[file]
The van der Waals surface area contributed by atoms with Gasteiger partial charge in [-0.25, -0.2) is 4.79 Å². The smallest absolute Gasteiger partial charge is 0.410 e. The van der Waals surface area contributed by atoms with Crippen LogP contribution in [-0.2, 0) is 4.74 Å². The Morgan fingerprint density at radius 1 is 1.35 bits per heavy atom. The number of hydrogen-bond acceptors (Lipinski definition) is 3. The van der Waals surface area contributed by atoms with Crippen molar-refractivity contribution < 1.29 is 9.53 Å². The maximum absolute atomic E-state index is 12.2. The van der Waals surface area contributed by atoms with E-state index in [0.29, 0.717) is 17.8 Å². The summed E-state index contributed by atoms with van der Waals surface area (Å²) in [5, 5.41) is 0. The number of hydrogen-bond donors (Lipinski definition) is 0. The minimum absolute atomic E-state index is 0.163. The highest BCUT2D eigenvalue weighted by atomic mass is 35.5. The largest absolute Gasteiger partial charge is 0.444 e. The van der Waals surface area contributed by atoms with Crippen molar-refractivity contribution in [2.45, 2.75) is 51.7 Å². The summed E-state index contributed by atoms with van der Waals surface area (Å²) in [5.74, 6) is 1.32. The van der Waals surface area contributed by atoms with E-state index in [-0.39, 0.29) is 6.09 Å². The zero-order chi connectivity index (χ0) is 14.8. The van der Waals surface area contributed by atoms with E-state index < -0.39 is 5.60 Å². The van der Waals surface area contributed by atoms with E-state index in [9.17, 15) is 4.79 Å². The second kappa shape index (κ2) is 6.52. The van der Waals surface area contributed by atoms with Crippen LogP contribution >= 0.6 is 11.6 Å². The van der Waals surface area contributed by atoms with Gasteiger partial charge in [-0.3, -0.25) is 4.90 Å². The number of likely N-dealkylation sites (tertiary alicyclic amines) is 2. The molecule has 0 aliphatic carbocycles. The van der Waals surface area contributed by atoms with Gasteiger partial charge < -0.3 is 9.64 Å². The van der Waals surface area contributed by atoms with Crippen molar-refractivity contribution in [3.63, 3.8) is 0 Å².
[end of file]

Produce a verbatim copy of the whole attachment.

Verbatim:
The van der Waals surface area contributed by atoms with Gasteiger partial charge in [-0.25, -0.2) is 4.79 Å². The smallest absolute Gasteiger partial charge is 0.410 e. The van der Waals surface area contributed by atoms with Crippen LogP contribution in [-0.2, 0) is 4.74 Å². The Morgan fingerprint density at radius 1 is 1.35 bits per heavy atom. The number of hydrogen-bond acceptors (Lipinski definition) is 3. The van der Waals surface area contributed by atoms with Crippen molar-refractivity contribution < 1.29 is 9.53 Å². The maximum absolute atomic E-state index is 12.2. The van der Waals surface area contributed by atoms with E-state index in [0.29, 0.717) is 17.8 Å². The summed E-state index contributed by atoms with van der Waals surface area (Å²) in [5, 5.41) is 0. The number of hydrogen-bond donors (Lipinski definition) is 0. The minimum absolute atomic E-state index is 0.163. The highest BCUT2D eigenvalue weighted by atomic mass is 35.5. The largest absolute Gasteiger partial charge is 0.444 e. The van der Waals surface area contributed by atoms with Crippen molar-refractivity contribution in [2.45, 2.75) is 51.7 Å². The summed E-state index contributed by atoms with van der Waals surface area (Å²) in [5.74, 6) is 1.32. The van der Waals surface area contributed by atoms with E-state index in [-0.39, 0.29) is 6.09 Å². The zero-order chi connectivity index (χ0) is 14.8. The van der Waals surface area contributed by atoms with E-state index < -0.39 is 5.60 Å². The van der Waals surface area contributed by atoms with E-state index in [9.17, 15) is 4.79 Å². The second kappa shape index (κ2) is 6.52. The van der Waals surface area contributed by atoms with Crippen LogP contribution >= 0.6 is 11.6 Å². The van der Waals surface area contributed by atoms with Gasteiger partial charge in [-0.3, -0.25) is 4.90 Å². The number of likely N-dealkylation sites (tertiary alicyclic amines) is 2. The molecule has 0 aliphatic carbocycles. The van der Waals surface area contributed by atoms with Gasteiger partial charge < -0.3 is 9.64 Å². The van der Waals surface area contributed by atoms with Crippen molar-refractivity contribution in [3.63, 3.8) is 0 Å².